Flowers. Original silkscreen and hand Watercolor, 1974. Initialed “AW” in pencil lower right and signed on verso in pencil. Edition of 250 signed and numbered impressions on Arches paper.
Andy Warhol was born Andrew Warhola in 1928, Pittsburgh, Pennsylvania, to Julia and Andrej Warhola, Russian immigrants from Slovakia. In 1945 he attended a commercial design course at Carnegie Institute of Technology (now Carnegie Mellon University). After he graduated in 1949 he moved to New York and established himself as an advertisement illustrator for advertisements, at magazines such as Vogue and Glamour. While producing a series of illustrations for shoes, the printers accidentally left out the final A from his surname in the credits. He then officially changed his name to Andy Warhol in 1950. After a decade long career, he grew tired of commercial illustrations and asked gallery owner Muriel Latow for advice on how to continue his artistic career. She told him to paint what he liked most and things that everyone knows, like money and cans of soup. In the ’60s he was fascinated by a number of American celebrities: Elvis Presley, Elizabeth Taylor and others, depicting them with the silkscreen technique. The mysterious death of Marilyn Monroe, with whose tragic death the artist felt he could identify with, inspired him to produce a series of prints, to which he returned in later years. In the mid-’60s he devoted himself to more serious themes, depicting a series of car collisions and other accidents and deaths. In 1963 Warhol moved to his famous study, later known as The Factory, where he created most of his art – the Flower series, self-portraits, sculptures, his own film production… The Factory soon became a center for many “super” celebrities and artists, among others the Velvet Underground band and Nico, Bob Dylan, members of the Rolling Stones, etc. Andy Warhol has a place in the history of art as a versatile artist – a painter, sculptor, filmmaker, photographer, commercial illustrator, music producer, writer and even as a model. In 1996 the Andy Warhol museum was opened in his hometown of Pittsburgh. This is reputed to be the most complete American museum dedicated to a single artist. Feminist activist Valerie Solanos made an assassination attempt on Warhol on July 3rd, 1968 and seriously wounded him with a gunshot to the abdomen, which left him in extremely poor health for the rest of his life. He died after an operation of his gallbladder in 1987.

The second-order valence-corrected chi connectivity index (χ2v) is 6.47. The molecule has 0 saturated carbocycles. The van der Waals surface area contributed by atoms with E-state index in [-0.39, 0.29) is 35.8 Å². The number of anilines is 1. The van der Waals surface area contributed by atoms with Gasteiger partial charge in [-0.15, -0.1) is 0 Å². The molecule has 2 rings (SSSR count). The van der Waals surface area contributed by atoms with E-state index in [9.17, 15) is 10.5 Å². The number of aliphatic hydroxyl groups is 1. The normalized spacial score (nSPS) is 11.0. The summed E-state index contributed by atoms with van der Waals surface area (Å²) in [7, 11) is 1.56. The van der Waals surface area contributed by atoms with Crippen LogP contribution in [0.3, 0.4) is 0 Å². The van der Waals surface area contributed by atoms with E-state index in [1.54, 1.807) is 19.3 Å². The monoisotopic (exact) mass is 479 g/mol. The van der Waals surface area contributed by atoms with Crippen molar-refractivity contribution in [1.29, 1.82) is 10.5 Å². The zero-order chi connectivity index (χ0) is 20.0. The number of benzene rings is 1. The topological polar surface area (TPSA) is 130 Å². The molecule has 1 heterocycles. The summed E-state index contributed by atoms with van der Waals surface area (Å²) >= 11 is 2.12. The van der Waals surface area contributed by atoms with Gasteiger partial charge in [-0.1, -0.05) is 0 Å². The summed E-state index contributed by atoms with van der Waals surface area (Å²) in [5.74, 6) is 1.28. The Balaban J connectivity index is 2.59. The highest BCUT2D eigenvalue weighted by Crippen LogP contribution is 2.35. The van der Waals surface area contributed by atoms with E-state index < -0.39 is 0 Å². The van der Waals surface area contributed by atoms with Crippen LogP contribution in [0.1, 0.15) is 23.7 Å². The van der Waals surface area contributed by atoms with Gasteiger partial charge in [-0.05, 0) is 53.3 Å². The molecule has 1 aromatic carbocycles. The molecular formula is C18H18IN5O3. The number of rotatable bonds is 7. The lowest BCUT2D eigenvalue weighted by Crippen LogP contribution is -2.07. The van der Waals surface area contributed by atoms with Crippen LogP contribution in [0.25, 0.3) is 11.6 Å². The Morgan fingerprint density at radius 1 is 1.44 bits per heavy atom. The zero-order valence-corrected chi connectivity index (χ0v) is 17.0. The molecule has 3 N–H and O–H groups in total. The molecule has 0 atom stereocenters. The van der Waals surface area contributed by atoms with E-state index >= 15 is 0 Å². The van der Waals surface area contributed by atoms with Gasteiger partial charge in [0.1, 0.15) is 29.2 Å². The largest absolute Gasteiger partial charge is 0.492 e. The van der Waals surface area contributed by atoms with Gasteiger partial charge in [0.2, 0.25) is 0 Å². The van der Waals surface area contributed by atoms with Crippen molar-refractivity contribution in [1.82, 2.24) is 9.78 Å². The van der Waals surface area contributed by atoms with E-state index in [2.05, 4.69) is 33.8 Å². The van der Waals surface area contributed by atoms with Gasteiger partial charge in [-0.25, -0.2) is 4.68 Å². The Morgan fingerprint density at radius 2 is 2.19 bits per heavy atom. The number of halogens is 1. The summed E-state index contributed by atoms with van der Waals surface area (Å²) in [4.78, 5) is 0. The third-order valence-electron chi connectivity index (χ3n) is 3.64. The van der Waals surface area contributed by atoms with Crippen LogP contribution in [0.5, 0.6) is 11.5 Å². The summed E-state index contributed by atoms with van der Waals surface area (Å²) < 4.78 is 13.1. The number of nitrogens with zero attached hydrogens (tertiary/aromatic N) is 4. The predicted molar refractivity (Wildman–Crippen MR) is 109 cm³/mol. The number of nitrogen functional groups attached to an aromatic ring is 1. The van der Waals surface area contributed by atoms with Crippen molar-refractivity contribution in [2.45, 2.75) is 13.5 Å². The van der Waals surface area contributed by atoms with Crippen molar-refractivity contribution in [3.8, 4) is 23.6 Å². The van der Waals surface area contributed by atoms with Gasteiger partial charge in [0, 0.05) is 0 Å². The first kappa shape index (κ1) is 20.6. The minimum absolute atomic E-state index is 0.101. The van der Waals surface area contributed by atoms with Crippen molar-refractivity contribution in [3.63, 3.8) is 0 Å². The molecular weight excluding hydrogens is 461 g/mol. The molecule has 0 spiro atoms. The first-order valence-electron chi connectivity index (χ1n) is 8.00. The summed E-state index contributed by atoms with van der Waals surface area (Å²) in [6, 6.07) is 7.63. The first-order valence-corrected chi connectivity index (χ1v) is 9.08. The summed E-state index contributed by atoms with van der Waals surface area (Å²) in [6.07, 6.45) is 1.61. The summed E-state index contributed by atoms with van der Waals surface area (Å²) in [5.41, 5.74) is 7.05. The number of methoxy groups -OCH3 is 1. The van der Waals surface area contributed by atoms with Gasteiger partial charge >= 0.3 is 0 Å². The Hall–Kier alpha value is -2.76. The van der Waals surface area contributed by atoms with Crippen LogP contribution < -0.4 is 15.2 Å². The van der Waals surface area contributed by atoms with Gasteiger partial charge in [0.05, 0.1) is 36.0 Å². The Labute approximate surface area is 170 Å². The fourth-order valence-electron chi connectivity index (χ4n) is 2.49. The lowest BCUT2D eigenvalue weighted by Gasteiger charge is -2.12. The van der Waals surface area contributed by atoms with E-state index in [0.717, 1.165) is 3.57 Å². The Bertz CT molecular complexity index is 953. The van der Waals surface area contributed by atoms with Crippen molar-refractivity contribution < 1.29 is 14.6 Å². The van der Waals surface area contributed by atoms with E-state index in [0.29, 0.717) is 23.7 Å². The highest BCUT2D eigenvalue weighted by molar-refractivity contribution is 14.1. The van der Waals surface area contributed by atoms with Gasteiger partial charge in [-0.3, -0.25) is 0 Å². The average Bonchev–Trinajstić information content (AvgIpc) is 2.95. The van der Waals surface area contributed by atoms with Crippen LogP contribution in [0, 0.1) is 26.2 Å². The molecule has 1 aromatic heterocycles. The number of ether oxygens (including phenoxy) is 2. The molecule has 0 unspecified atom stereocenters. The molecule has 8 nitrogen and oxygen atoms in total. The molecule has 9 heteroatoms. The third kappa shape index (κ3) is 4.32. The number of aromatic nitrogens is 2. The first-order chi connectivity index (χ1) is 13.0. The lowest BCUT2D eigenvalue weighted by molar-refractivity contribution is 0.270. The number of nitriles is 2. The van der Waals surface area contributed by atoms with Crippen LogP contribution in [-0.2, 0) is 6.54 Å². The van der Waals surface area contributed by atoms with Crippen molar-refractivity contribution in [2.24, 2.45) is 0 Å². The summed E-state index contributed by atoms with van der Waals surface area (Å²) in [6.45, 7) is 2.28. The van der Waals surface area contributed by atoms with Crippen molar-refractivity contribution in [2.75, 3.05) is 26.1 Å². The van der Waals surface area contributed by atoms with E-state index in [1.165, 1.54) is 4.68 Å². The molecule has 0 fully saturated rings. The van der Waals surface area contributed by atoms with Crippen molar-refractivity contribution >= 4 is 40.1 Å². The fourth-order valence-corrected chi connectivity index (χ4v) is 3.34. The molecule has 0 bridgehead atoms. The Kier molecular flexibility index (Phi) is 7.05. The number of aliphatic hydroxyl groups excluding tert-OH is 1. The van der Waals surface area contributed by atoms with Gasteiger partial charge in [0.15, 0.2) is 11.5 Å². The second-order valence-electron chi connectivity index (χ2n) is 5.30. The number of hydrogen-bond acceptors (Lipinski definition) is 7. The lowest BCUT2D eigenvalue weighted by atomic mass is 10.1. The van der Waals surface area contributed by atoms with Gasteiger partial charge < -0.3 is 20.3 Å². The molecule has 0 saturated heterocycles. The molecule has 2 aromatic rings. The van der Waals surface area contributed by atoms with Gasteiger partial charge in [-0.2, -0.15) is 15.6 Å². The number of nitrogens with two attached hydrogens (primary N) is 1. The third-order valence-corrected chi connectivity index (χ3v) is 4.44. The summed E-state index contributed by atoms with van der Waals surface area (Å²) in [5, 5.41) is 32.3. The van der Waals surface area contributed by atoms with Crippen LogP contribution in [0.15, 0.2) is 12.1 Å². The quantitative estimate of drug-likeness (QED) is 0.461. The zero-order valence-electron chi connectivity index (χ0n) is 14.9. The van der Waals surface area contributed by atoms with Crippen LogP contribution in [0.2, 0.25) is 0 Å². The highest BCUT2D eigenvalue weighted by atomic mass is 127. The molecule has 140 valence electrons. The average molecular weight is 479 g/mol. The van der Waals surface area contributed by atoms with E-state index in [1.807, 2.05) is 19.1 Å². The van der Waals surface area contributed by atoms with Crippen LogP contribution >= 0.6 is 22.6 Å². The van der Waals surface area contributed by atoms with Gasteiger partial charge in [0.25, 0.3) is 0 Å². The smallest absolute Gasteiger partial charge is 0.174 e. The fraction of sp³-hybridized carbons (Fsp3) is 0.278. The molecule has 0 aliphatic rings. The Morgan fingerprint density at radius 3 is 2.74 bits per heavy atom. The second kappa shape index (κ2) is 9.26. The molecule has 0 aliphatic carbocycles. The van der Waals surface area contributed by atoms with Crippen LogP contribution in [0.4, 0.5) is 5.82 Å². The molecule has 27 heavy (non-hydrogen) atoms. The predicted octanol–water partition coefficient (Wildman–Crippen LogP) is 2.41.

In 1974 Warhol created another series of still life, again inspired by a picture he didn’t see in nature, but this time he drew and painted them by himself, instead of using photographs. This (hand-colored) “Flowers” series based on images he found in a wallpaper catalogue called Interpretive Flower Designs, together with “Flowers (black and white)” shows Warhol’s fascination with line drawings, which emphasizes outline more than composition. The series contains ten silkscreens and they are much quieter, calmer and paler and much less common. A more personal approach to the prints also shows his illustrative style that reminds us of the very beginnings of his career when he was an advertisement illustrator, but his ability and skill here do not subside.